IPM 61. Statistical education for life.
Organizer: Brian Phillips (Australia). The first paper Justice by the Numbers: Educating Judicial Decision Makers by Mary Gray and Nawar Al-Shara (USA) was presented by Hasan Hamdan. In the paper they showed how the testimony of statistical experts has become increasingly important in many legal situations and that judges often have great discretion in deciding what evidence can be admitted and ultimately in the validity and weight given to such evidence. They concluded that although there is no specific code of ethics binding statisticians, general principles of good teaching would preclude the complex and muddled presentations that too often appear. It is the role of the statistical expert to convince the finders-of-fact that the evidence can be relied upon. The second paper was Official Statistics and the Outside World by Vincenzo Lo Moro (Italy). He discussed the issue of the increasing demand for official statistics from National Statistical Institutes and the satisfaction of the users in the workplace with the information and services they receive. The paper aimed at suggesting an evolutionary model for the statistical education that is required by the increased consumption of official statistics. Strategies to reduce the disappointment of users of statistics were also discussed. The third paper was Childhood Leukemia -- Communicating with a Worried Public by Amanda Burls (UK). This paper describes a case-history of a successful attempt by a local health authority in the United Kingdom to deal with high levels of public anxiety about a cluster of childhood leukemia in Northampton by a risk communication strategy. This involved working with the community and media and producing a written report for parents and later working with the BBC to produce a program on disease clusters.

IPM 62. Issues involved in the assessment and evaluation of student learning of statistics.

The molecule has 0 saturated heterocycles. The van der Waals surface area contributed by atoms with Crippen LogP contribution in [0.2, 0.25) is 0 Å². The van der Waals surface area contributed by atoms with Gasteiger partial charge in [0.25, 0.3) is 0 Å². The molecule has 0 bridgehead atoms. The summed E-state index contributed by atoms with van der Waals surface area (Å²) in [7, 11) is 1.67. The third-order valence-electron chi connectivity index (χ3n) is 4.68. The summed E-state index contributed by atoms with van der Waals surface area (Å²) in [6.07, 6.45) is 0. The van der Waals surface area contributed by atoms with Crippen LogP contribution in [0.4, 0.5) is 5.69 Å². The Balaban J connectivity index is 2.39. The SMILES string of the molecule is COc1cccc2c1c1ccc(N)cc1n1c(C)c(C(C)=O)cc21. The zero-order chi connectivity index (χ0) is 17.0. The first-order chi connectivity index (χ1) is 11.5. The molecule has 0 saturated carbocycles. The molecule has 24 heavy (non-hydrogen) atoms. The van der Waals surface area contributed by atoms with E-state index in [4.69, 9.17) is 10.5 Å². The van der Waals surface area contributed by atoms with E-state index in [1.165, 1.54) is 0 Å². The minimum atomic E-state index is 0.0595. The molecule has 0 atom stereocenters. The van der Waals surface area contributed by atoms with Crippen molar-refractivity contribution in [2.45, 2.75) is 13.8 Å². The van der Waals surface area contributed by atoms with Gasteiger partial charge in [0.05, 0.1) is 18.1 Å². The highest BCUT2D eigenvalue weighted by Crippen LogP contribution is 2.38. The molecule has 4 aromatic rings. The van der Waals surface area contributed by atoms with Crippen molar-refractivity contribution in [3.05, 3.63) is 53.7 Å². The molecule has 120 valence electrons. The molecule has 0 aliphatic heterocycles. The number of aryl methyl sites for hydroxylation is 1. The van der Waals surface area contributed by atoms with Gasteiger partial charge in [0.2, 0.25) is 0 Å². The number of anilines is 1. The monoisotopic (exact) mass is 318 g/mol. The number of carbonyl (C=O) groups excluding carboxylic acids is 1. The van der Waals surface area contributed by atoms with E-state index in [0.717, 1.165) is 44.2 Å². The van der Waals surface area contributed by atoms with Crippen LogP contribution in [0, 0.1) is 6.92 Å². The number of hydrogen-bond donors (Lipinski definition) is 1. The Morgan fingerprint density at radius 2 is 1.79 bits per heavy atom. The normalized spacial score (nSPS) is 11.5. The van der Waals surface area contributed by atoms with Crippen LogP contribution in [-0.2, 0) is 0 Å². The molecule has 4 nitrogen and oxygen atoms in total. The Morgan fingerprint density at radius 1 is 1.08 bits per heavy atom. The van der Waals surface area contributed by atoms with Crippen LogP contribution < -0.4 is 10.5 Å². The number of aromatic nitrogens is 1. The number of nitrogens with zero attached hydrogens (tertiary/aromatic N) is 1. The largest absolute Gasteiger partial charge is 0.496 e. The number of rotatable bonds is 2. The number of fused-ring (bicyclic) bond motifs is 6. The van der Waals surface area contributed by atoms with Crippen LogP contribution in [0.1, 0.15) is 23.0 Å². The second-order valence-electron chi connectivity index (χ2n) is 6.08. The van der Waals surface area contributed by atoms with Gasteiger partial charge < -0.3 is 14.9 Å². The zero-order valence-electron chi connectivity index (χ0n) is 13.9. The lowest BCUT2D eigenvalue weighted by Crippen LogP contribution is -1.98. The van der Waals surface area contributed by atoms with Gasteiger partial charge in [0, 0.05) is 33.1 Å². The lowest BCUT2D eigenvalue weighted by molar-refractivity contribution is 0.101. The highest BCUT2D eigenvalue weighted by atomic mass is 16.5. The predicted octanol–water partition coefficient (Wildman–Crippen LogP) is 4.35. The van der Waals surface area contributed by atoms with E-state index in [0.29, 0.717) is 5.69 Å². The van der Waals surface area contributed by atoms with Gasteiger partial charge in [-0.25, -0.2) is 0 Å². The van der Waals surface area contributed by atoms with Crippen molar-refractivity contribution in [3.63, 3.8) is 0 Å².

Organizer: Joan Garfield (USA) Reported by: Joe Wisenbaker (USA). The first paper was How to Assess Large Groups with the Minimal Amount of Resources but Preserving Quality by Susan Starkings (UK). The advantages and disadvantages of three different approaches to assessing student learning in the context of large classes: multiple-choice exams, group work and in-class presentations were viewed from the perspectives of diagnostic, formative and summative assessment. Attention was devoted to the level of effort and preparation required on the part of the instructor, the depth of knowledge that can be ascertained, and difficulties posed for the student. The second paper was A Model of Classroom Assessment in Action: Using Assessments to Improve Student Learning and Statistical Reasoning by Beth Chance, Joan Garfield and Robert delMas (USA). It provided an in-depth examination of an on-going study of the effectiveness of a computer simulation activity focused on constructing and visualizing the concept of sampling distributions. The perspective on assessment that guided their work was directed toward the long-term improvement of their computer program and a search for critical features that might serve to enhance students' understanding as assessed through graphics-based test items. The third paper was Assessment in Statistics Using the Personal Computer by Giuseppe Cicchitelli, Francesco Bartolucci & Antonio Forcina (Italy). The system described in this paper was developed in an effort to supplement an existing assessment approach relying exclusively on oral examinations. The testing model employed is a large item bank with individual items calibrated with respect to item discrimination and difficulty and permits the selection of more probing questions in context.